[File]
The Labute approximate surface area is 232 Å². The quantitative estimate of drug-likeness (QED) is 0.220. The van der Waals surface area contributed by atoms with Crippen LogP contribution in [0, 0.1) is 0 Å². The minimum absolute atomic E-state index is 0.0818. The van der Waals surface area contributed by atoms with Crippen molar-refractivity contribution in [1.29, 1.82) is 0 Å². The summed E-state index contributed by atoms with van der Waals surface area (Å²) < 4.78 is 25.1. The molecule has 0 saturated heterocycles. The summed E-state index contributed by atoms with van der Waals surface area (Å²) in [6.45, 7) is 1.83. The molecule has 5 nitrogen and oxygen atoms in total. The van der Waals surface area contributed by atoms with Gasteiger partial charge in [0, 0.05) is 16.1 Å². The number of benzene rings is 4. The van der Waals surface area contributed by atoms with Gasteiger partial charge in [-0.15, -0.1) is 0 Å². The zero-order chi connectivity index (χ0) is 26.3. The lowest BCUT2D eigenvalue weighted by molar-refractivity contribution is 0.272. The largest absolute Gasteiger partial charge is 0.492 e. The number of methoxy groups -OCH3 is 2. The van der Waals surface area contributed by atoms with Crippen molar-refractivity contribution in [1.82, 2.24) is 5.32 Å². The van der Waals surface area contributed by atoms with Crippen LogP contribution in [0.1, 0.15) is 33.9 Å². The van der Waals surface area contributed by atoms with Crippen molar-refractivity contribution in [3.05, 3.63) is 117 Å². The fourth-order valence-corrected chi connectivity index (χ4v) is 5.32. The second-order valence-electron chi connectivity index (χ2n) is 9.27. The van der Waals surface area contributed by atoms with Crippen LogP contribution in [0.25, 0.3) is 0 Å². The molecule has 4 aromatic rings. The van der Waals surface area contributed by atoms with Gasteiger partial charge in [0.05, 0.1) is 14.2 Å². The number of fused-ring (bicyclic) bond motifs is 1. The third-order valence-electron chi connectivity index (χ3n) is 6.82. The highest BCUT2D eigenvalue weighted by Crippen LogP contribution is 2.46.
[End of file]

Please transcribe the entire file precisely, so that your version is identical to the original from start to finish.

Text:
The Labute approximate surface area is 232 Å². The quantitative estimate of drug-likeness (QED) is 0.220. The van der Waals surface area contributed by atoms with Crippen LogP contribution in [0, 0.1) is 0 Å². The minimum absolute atomic E-state index is 0.0818. The van der Waals surface area contributed by atoms with Crippen molar-refractivity contribution in [1.29, 1.82) is 0 Å². The summed E-state index contributed by atoms with van der Waals surface area (Å²) < 4.78 is 25.1. The molecule has 0 saturated heterocycles. The summed E-state index contributed by atoms with van der Waals surface area (Å²) in [6.45, 7) is 1.83. The molecule has 5 nitrogen and oxygen atoms in total. The van der Waals surface area contributed by atoms with Gasteiger partial charge in [0, 0.05) is 16.1 Å². The number of benzene rings is 4. The van der Waals surface area contributed by atoms with Gasteiger partial charge in [-0.15, -0.1) is 0 Å². The zero-order chi connectivity index (χ0) is 26.3. The lowest BCUT2D eigenvalue weighted by molar-refractivity contribution is 0.272. The largest absolute Gasteiger partial charge is 0.492 e. The number of methoxy groups -OCH3 is 2. The van der Waals surface area contributed by atoms with Crippen molar-refractivity contribution in [1.82, 2.24) is 5.32 Å². The van der Waals surface area contributed by atoms with Crippen LogP contribution in [0.1, 0.15) is 33.9 Å². The van der Waals surface area contributed by atoms with Crippen molar-refractivity contribution in [3.05, 3.63) is 117 Å². The fourth-order valence-corrected chi connectivity index (χ4v) is 5.32. The second-order valence-electron chi connectivity index (χ2n) is 9.27. The van der Waals surface area contributed by atoms with Crippen LogP contribution in [0.25, 0.3) is 0 Å². The molecule has 4 aromatic rings. The van der Waals surface area contributed by atoms with Gasteiger partial charge in [0.05, 0.1) is 14.2 Å². The number of fused-ring (bicyclic) bond motifs is 1. The third-order valence-electron chi connectivity index (χ3n) is 6.82. The highest BCUT2D eigenvalue weighted by Crippen LogP contribution is 2.46.